Nanday Conure Forum

Message #2226. This is a followup to #2090.

Name:(No name)
Date:Monday October 25, 2004 12:51:42 pm MDT
Subject:Re: Should I or Should I not?
Message:Margaret, you're reply was wonderful and very informative, and couldn't have been better! But I must comment on one thing: "What if your boyfriend/husband/roommate hates your bird?" If you are a bird loving person and you want to have birds in the future i.e. you might plan to have kids, etc. but you do want to also own birds, I would suggest NOT dating or marrying someone that hates birds! :-) I wouldn't suggest changing your life to fit someone elses needs (having a dearly loved bird(s) for how long and getting rid of it because your boyfriend or husband wants you to! I say keep your bird and live how YOU want and find a boyfriend/husband who loves you for you and likes birds and isn't going to nag you to "get rid of that &*^!*#&^@ bird"). :-) Good luck on your decision on purchasing a fid. If you think you can do it, go for it, but consider your future closely. A fid (feathered kid, aka bird), especially a nanday, can be a wonderful incredible companion. And bring you years of joy and happiness if you plan it right.

    Indica

Margaret wrote:
> I am so glad you are giving this a lot of thought, and you should.
> These birds can live to be in their 40s, so it is not too unrealistic
> to figure that this pet may see you through to retirement (or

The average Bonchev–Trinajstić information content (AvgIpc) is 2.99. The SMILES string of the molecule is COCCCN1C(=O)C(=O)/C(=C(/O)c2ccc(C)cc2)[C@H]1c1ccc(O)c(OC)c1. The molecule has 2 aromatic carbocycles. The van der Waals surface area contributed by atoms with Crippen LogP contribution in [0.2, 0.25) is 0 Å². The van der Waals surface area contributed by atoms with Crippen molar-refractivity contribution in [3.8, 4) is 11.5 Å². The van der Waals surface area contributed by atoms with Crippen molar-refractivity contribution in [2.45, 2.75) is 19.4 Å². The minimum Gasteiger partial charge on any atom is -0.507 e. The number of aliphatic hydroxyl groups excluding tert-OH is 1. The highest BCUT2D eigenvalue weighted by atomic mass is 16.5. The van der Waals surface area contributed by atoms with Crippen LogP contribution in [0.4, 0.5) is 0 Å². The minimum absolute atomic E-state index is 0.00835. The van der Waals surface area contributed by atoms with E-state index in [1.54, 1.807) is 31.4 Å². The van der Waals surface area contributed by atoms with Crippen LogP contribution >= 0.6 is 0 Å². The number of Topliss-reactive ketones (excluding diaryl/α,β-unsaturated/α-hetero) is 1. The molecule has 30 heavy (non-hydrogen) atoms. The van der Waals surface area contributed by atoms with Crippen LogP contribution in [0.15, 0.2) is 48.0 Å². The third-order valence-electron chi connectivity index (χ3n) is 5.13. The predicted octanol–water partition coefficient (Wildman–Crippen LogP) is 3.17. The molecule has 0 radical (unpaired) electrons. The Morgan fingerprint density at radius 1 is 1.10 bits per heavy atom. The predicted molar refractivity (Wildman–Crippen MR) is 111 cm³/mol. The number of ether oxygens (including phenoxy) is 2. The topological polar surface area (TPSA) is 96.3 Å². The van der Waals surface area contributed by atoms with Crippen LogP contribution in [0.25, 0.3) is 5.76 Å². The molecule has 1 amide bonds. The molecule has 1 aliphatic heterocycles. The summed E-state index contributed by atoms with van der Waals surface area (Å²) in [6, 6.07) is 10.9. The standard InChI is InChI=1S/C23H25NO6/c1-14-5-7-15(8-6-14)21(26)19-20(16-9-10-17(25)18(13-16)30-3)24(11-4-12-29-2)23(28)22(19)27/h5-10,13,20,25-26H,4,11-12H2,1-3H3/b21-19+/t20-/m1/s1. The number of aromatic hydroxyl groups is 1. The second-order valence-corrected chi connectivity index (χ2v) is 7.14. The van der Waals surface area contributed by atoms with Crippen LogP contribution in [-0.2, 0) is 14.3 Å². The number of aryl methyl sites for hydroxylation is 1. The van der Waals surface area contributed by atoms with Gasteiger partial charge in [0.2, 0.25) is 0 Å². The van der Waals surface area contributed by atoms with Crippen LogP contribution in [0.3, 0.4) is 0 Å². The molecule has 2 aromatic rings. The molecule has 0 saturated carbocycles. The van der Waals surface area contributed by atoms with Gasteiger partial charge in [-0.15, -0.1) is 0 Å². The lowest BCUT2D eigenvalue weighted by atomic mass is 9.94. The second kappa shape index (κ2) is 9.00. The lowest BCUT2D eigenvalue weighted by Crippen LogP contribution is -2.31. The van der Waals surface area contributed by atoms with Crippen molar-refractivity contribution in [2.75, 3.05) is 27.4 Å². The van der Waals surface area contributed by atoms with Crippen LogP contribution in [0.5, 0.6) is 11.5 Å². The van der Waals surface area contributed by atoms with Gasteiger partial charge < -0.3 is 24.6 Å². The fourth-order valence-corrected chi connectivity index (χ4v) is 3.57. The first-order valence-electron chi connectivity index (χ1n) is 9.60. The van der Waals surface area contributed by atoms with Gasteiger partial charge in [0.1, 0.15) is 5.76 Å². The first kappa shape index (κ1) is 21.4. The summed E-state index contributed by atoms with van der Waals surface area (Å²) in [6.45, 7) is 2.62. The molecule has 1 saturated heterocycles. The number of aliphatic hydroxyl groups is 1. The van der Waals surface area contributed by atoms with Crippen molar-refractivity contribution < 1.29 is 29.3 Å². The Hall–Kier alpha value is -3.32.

> thereabouts). That is a long term commitment, wouldn't you say?
> <smile>
>
> With that in mind, your situation today is going to be changing over
> the years... (and I'm not saying this is "you" or the steps your life
> "should" be taking, just tossing these situations out for the sake of
> consideration, OK?) ...from high school, through college and/or
> dormitory life, parties, social life and the dating scene, to a full
> time job much the same hours you keep today, through a husband,
> through pregnancy and raising babies, and so on. I bring these
> things up because some of the most common excuses people use when
> they need to rehome their birds are included there above. What will
> you do with your pet next year and for the next 4 years or so, if you
> go away to college and live in a dorm where you cannot take your loud,
> messy parrot? What if college, studying, parties and friends, and
> perhaps even a part time job to help you get through college - what
> if all that takes too much of your time up and you're too tired to
> let your bird spend a couple of hours out of its cage each day,
> prepare it fresh foods daily, clean the cage papers each day, wash
> the food cup with hot soapy water each day and freshen the food cups?
> What if your bird is going through a vocal period when you are trying
> to study for an exam? It can be hard to concentrate with a high
> pitched scream literally hurting your ears. What if your
> boyfriend/husband/roommate hates your bird? What if you live in an
> apartment eventually and cannot keep a loud parrot there, or if it is
> just a "no pets" apartment? What happens if you have a baby? Will
> you still make time for your bird? What about the parrot's screams
> which may wake your baby during daytime naps? What if your toddler